Jim, 52, went to Tsehootsooi Medical Center in Fort Defiance, Arizona, on August 28 when he noticed an infection on his lower left leg. Two days later, he was transferred to the University of New Mexico Hospital in Albuquerque, where he was treated for a brown recluse spider bite.
“I have no idea where it happened or how,” Jim said during a phone interview from his Arizona home. “What I found out is that when you get bitten by a black widow, you feel a sting. If you get bitten by a brown recluse spider, you don’t feel it.”
The spider likely bit Jim between two toes and the venom spread rapidly, moving up his leg and toward his vital organs. After he was admitted to the hospital, doctors immediately did surgery to remove the infection, along with dead tissue, ligaments and muscle. He was in the hospital for about four weeks and endured several additional surgeries.
“I don’t know how many times I was in surgery,” he said. “Two or three or four times. It was very serious. They were saying that if the infection went past the knee, it would go to my lungs and heart and I could die.”
Jim was asked for his consent to amputate the leg, should it become necessary. Fortunately, doctors were able to save his leg, and his life. But surgeons removed much of the soft tissue, which left Jim weak and unable to walk on his own.
“I was joking around when I saw my leg,” he said. “They took out everything but the bone, and I said it looked like the Grand Canyon or Canyon de Chelly.”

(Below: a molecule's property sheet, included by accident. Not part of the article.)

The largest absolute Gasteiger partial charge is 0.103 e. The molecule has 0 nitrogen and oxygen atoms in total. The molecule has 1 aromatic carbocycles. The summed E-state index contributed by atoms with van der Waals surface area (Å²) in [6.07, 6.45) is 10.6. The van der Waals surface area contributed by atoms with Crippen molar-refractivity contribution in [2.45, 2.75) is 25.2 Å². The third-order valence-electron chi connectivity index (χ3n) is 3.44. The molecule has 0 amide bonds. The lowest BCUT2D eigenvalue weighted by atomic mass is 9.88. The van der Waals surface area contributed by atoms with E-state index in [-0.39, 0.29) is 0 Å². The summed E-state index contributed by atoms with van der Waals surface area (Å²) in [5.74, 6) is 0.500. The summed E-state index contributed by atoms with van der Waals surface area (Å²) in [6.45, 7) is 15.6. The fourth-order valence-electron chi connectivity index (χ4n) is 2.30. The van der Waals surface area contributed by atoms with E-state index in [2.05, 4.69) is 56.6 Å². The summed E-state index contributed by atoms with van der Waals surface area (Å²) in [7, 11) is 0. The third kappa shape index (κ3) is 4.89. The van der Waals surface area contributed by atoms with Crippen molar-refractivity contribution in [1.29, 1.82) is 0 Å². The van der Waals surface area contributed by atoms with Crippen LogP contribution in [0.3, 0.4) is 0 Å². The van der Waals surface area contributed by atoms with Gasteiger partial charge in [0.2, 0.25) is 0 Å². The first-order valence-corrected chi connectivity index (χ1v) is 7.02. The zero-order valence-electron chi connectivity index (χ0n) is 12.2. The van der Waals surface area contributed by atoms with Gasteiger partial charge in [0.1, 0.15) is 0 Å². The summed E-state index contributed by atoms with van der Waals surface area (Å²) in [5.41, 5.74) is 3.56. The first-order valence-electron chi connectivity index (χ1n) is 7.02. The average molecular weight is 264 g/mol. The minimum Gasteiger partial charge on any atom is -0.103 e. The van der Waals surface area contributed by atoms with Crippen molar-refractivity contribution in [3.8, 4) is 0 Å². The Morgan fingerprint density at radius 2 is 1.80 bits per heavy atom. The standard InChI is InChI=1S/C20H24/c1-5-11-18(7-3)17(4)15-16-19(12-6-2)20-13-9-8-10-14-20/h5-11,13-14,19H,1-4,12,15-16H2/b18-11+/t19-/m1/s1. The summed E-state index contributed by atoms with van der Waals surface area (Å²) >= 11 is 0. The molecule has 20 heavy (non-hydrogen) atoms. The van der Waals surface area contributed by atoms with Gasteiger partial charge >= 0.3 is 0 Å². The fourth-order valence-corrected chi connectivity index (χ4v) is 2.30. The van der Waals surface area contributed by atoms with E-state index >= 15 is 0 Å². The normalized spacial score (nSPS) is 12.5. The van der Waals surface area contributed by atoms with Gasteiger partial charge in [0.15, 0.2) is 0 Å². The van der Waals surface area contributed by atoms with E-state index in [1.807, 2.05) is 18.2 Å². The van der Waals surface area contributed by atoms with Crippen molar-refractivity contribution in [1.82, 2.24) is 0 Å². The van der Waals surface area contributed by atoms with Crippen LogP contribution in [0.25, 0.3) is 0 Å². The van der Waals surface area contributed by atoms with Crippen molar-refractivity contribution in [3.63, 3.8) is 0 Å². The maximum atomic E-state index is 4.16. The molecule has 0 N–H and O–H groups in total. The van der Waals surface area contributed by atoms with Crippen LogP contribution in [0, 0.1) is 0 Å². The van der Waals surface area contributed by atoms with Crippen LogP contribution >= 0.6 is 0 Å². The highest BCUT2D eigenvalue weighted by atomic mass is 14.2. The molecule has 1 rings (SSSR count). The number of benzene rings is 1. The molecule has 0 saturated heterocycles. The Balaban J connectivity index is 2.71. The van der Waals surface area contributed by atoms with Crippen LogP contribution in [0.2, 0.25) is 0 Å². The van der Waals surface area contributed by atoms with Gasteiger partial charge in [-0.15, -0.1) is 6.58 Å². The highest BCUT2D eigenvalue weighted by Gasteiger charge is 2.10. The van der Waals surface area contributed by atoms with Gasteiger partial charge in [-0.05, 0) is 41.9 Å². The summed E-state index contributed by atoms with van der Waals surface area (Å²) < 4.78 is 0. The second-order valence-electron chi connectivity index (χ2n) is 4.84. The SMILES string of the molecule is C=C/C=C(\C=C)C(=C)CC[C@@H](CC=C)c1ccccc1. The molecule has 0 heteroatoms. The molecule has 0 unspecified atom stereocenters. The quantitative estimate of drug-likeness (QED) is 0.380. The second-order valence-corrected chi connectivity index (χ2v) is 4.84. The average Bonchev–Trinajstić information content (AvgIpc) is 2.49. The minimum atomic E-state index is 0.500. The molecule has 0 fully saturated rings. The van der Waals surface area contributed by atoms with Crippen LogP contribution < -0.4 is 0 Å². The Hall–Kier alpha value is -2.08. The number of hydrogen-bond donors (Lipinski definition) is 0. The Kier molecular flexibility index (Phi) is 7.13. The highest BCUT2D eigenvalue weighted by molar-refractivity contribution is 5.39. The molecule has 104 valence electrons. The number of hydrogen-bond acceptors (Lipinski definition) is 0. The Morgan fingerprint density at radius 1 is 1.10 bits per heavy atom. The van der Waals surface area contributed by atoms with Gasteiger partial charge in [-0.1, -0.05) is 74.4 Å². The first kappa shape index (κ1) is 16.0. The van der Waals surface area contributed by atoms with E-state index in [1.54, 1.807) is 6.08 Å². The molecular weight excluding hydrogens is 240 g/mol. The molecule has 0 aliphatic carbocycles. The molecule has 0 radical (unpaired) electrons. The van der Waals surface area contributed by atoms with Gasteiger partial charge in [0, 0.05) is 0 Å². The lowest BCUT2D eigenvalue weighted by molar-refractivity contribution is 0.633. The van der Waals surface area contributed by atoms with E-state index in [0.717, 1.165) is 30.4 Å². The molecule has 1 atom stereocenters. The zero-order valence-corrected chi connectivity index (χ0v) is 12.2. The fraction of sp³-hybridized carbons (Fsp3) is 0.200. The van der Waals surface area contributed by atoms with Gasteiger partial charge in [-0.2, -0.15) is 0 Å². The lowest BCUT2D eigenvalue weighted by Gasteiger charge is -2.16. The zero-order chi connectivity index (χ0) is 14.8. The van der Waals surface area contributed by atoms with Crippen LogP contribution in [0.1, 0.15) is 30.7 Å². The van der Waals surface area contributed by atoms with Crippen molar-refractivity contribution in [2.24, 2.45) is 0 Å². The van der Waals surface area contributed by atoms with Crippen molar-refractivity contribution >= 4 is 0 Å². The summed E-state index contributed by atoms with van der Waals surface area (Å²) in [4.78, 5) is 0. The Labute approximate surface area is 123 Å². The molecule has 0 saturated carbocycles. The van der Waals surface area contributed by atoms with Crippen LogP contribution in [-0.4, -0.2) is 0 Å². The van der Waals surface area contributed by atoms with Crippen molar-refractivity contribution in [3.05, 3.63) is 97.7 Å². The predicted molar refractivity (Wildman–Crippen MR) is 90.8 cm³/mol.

Brown recluse spider bites are relatively uncommon, according to entomologists, and treatment usually requires antibiotics. Yet Jim’s case was complicated because he also has diabetes – which was undiagnosed until after he was hospitalized for the spider bite.
“Even though I’ve been eating healthy and staying active, I ended up with diabetes,” he said. “Normally when you get bitten, they fight off the infection with antibiotics, but because of the diabetes, my body didn’t have what it needed to fight it off.”
The diabetes affected Jim’s immune system and made it difficult to combat the venom. Now that he’s recovering, Jim is using his experience to raise awareness of diabetes, which disproportionately affects American Indians.
“The diabetes really complicated things,” he said. “Our bodies have the ability to fight back. If we treat it right, it will protect us. If it has diabetes, the body is not at its peak to heal itself.”
Jim is calling on all Natives to see health care providers regularly and to be knowledgeable about their own health. He also is pushing for healthier eating habits and lifestyles across Indian country.
“Really take care of yourselves,” he said. “Knowledge about your own health is so important. Don’t skip your yearly checkups. Follow your doctor’s orders and work with them, really talk to them.”
Jim was released from the hospital on September 24. He is working with physical therapists to regain his strength and is expected to be walking again in two to three weeks and running within about four months.
“I’m looking forward to that,” he said.